The Carnivore Cafe

Toledo is a community that truly values its zoo, and that value is never better displayed than when the zoo’s tax levies come up for a vote every five years. When I worked there, the zoo had two tax levies, one for operational support and one for capital development. Tax support of zoos is quite common throughout the country, but the Ohio method of providing that support is a bit unusual, because the decision on whether to provide support is decided by the voters, not politicians. In Toledo, for example, the 1995 capital levy was for ten years and was projected to raise fifty-three million dollars. The tax levies were, in effect, referendums on the quality of life for the community’s zoo animals.

One of my first projects as Deputy Director of the Toledo zoo was a renovation project—the three-million-dollar Kingdom of the Apes area that opened in 1993. Toledo had an impressive collection of great apes that included chimpanzees, orangutans, and two families of gorillas. They lived in a symmetrical, rectangular, 1970s-era facility, with each of the four groups housed in a section that consisted of off-exhibit holding cages, a small indoor glass-fronted dayroom, and a slightly larger open-air, outdoor space with a concrete floor. No animals had access to grass. The renovation added an eighteen-thousand-square-foot outdoor gorilla meadow and a three-story indoor dayroom. The old outdoor spaces would have a tall, cage-structure added to increase the vertical space, and grass would be planted to replace the concrete floor. It was a remarkable transformation, both visually and from the standpoint of the animals’ quality of life.

Updating a twenty-year-old ape exhibit was satisfying, but what about the animal facilities that were more than half a century old? Some old buildings could simply be renovated because of the animals they contained. The 1934 era Reptile house, for example, underwent extensive updating and remodeling in the 1990s and reopened under the same name—the Reptile House. Standards for housing snakes and lizards had not changed much over the years.

The historic Aviary required more extensive modification to properly house a modern bird collection. The building, which originally opened in May 1937, was closed, gutted, and reopened as a “new” bird house in 1998. This project received a national award for excellence in live-animal display and exhibit design. But simple renovation of some animal buildings was not possible because they could not meet the modern standards for animal welfare. For these buildings, the Toledo Zoo took a more creative approach.

When the Kingdom of the Apes renovation was complete and the last animals were transferred to it from the old Carnivore building, we were faced with an enormous problem—what to do with this massive, historic landmark. Some zoos that were faced with a similar problem developed large outdoor yards adjacent to their old buildings and turned the outdated indoor exhibits into holding facilities. Other zoos converted the buildings to small animal facilities—which would lend an incongruous look to the word Carnivora etched above the entrance.

Toledo zoo designers took a more innovative approach and turned the liability of small, iron-barred cages into a spectacular asset. The Carnivora building was repurposed and opened in May 1993 as the Carnivore Café—the zoo’s signature restaurant. Bright colors and lush vegetation turned the oppressive atmosphere into a festive public space where people dined inside the old animal cages. Similarly, the old Elephant house next door was extensively remodeled and redecorated and turned into a striking meeting and rental facility called The Lodge.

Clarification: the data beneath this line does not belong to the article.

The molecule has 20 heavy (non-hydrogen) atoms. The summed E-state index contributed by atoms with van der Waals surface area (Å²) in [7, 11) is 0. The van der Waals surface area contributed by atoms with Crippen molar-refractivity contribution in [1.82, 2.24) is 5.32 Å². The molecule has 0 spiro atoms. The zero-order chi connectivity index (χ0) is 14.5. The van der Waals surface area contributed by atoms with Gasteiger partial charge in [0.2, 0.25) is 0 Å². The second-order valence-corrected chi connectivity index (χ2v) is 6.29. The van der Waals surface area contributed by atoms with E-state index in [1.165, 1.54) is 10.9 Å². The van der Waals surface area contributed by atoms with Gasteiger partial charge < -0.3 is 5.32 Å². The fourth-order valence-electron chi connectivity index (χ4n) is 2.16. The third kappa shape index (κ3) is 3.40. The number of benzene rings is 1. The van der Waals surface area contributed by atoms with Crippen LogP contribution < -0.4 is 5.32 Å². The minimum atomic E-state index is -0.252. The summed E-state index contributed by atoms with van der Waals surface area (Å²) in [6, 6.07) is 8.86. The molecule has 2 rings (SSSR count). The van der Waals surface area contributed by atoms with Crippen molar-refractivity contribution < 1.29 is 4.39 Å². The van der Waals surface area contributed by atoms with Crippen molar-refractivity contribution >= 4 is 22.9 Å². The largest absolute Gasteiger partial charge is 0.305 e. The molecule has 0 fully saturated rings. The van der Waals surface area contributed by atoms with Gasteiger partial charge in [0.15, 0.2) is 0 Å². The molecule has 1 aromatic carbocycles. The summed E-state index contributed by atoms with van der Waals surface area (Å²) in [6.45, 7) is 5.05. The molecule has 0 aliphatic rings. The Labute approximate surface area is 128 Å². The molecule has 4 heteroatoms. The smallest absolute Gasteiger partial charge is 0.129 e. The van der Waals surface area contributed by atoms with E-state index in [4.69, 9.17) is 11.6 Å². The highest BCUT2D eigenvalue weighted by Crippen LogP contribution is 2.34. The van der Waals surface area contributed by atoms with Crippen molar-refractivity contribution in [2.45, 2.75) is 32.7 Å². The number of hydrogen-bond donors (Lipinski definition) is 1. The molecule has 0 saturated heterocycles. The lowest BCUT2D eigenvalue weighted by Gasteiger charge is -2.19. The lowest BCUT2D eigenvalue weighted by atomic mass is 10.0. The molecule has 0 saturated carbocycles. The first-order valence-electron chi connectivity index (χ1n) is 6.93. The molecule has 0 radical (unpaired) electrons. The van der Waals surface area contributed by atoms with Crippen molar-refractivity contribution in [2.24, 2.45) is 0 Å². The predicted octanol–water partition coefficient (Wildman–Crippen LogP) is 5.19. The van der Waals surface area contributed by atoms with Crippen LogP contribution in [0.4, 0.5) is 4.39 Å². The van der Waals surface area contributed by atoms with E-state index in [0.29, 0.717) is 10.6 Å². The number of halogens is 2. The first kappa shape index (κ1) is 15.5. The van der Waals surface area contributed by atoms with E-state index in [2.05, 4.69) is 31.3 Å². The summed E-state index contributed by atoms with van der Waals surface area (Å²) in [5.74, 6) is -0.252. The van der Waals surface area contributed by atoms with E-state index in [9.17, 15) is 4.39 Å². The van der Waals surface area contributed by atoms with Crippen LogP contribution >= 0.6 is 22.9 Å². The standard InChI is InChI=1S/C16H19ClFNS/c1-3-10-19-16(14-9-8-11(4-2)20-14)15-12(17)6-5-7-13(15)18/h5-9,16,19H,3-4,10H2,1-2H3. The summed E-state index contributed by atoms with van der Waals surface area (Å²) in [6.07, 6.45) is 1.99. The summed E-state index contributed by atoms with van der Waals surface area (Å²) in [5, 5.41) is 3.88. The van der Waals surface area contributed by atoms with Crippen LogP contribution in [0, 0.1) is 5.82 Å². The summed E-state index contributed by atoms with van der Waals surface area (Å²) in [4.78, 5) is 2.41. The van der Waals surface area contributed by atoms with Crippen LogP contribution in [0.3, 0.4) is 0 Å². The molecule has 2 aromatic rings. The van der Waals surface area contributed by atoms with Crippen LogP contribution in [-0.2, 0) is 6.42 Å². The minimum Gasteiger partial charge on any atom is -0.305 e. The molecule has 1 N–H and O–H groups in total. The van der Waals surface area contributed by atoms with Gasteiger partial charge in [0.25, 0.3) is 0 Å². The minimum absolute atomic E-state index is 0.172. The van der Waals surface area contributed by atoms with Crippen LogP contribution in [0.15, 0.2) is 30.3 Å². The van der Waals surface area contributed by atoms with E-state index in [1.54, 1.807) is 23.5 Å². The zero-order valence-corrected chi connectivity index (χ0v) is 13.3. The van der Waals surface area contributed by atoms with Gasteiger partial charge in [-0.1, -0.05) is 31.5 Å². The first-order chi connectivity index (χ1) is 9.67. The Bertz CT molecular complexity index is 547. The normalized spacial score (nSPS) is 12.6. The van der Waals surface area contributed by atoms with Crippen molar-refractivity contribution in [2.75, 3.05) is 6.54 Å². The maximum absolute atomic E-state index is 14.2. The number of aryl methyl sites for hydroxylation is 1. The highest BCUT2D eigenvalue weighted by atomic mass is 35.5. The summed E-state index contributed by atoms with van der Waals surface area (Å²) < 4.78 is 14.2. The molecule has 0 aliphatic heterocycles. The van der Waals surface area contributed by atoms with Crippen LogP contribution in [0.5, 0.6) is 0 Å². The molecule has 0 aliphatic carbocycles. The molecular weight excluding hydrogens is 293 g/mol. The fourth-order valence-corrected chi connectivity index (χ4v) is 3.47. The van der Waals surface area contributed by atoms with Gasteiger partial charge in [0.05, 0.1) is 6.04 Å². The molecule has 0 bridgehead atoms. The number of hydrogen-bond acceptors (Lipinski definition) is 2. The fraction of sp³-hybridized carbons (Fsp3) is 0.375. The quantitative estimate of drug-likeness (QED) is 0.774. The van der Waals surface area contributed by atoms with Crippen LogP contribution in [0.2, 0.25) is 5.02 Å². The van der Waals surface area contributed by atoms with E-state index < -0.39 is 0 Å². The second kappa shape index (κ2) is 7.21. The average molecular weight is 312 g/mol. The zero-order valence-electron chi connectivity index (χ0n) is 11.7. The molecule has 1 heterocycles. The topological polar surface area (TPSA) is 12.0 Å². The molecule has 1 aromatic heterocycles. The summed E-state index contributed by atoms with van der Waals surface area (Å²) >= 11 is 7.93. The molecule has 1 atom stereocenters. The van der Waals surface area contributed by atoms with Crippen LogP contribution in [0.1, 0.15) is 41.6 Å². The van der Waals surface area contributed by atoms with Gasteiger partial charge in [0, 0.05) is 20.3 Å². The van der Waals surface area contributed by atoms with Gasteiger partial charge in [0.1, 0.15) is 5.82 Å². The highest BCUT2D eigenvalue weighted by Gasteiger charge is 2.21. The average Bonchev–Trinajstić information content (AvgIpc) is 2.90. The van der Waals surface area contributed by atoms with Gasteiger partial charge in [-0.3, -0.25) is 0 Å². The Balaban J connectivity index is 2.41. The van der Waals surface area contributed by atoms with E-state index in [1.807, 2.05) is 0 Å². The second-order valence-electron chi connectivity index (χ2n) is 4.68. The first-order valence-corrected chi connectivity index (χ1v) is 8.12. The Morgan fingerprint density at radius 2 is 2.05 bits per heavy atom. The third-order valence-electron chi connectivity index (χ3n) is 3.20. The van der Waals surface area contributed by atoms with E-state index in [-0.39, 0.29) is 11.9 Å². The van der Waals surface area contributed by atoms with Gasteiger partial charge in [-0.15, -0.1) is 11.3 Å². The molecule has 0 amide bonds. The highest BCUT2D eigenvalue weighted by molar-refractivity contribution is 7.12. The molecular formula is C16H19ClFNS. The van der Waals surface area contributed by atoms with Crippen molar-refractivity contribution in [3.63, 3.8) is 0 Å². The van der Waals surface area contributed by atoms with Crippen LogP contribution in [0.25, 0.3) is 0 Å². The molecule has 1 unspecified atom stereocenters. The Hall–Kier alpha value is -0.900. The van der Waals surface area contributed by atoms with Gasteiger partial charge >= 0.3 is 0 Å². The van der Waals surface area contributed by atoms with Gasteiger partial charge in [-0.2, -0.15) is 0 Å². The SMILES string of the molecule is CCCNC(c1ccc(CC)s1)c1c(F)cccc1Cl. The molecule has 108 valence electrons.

Improvements were made in the museum, the aquarium, and the conservatory, but it soon became apparent that the Toledo zoo had run out of room to expand. If the zoo wanted to continue its legacy of creative animal exhibitry, it would have to adapt one again. But where would it find the space?

The Toledo zoo was land-locked—bordered on all sides by neighborhoods, a river, and a divided highway. Across the highway, the zoo had long-ago developed parking lots that were accessed under the highway through a pedestrian tunnel. The tunnel had no handicapped access, so strollers had to be carried down concrete steps and back up. The ceiling was so low that a tall person had to stoop over for the entire length of the walk. The only “redeeming” feature was a metal plate that covered a sump pit in the floor. Children took great delight in jumping on the metal plate and listening to the clanging echo in the tunnel.

The need to improve the tunnel had long been a desire, but when property became available on the other side of the highway for expanded parking, and the possibility of new zoo exhibits in the old parking lot became a reality, that desire became a priority. Instead of trying to improve the tunnel by boring under the highway, a plan was developed to take visitors over it. Instead of being invisible, the zoo access would be celebrated in dramatic fashion—a spectacular, iconic, handicapped accessible bridge was designed. This was accompanied by a new parking lot, a new entrance, and a gift shop.

We also had space to develop some new animal exhibits. For the first time in my tenure at the Toledo Zoo, we would not be renovating some aging, historic facility. We would have an empty canvas with which to begin. When we considered which animals were in the most desperate need of a new home, we settled on the polar bears and seals. Recreating an Arctic environment in the City of Toledo would prove to be our most challenging—and satisfying—task yet.

Next Week:      An Arctic Encounter

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